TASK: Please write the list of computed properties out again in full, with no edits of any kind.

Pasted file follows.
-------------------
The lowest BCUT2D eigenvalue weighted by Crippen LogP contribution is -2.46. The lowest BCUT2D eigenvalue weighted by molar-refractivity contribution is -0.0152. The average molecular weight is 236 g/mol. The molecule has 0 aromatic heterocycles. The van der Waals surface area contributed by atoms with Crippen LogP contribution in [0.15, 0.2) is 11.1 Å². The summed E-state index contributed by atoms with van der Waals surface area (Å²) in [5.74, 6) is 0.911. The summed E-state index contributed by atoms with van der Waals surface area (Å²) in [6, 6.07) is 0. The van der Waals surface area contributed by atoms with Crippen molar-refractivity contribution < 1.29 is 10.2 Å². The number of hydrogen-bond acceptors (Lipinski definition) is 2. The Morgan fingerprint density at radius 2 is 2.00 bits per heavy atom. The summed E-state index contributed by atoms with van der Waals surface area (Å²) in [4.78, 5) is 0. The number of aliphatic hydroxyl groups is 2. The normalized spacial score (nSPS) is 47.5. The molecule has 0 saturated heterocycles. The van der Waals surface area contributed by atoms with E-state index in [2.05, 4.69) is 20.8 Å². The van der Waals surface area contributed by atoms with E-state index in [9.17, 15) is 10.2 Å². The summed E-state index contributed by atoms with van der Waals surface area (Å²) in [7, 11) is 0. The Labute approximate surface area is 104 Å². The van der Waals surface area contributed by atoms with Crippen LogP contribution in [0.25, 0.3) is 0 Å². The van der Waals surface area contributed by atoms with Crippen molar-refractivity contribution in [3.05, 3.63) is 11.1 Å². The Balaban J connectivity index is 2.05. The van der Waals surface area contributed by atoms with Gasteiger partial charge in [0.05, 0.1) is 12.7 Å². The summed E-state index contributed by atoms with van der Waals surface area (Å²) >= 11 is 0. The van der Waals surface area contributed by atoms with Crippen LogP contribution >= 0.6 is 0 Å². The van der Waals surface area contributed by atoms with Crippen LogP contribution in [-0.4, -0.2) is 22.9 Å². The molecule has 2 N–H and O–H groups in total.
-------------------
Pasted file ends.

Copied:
The lowest BCUT2D eigenvalue weighted by Crippen LogP contribution is -2.46. The lowest BCUT2D eigenvalue weighted by molar-refractivity contribution is -0.0152. The average molecular weight is 236 g/mol. The molecule has 0 aromatic heterocycles. The van der Waals surface area contributed by atoms with Crippen LogP contribution in [0.15, 0.2) is 11.1 Å². The summed E-state index contributed by atoms with van der Waals surface area (Å²) in [5.74, 6) is 0.911. The summed E-state index contributed by atoms with van der Waals surface area (Å²) in [6, 6.07) is 0. The van der Waals surface area contributed by atoms with Crippen molar-refractivity contribution < 1.29 is 10.2 Å². The number of hydrogen-bond acceptors (Lipinski definition) is 2. The Morgan fingerprint density at radius 2 is 2.00 bits per heavy atom. The summed E-state index contributed by atoms with van der Waals surface area (Å²) in [4.78, 5) is 0. The number of aliphatic hydroxyl groups is 2. The normalized spacial score (nSPS) is 47.5. The molecule has 0 saturated heterocycles. The van der Waals surface area contributed by atoms with E-state index in [2.05, 4.69) is 20.8 Å². The van der Waals surface area contributed by atoms with E-state index in [9.17, 15) is 10.2 Å². The summed E-state index contributed by atoms with van der Waals surface area (Å²) in [7, 11) is 0. The Labute approximate surface area is 104 Å². The van der Waals surface area contributed by atoms with Crippen LogP contribution in [0.25, 0.3) is 0 Å². The van der Waals surface area contributed by atoms with Crippen molar-refractivity contribution in [3.05, 3.63) is 11.1 Å². The Balaban J connectivity index is 2.05. The van der Waals surface area contributed by atoms with Gasteiger partial charge in [0.05, 0.1) is 12.7 Å². The summed E-state index contributed by atoms with van der Waals surface area (Å²) >= 11 is 0. The van der Waals surface area contributed by atoms with Crippen LogP contribution >= 0.6 is 0 Å². The van der Waals surface area contributed by atoms with Crippen LogP contribution in [-0.4, -0.2) is 22.9 Å². The molecule has 2 N–H and O–H groups in total.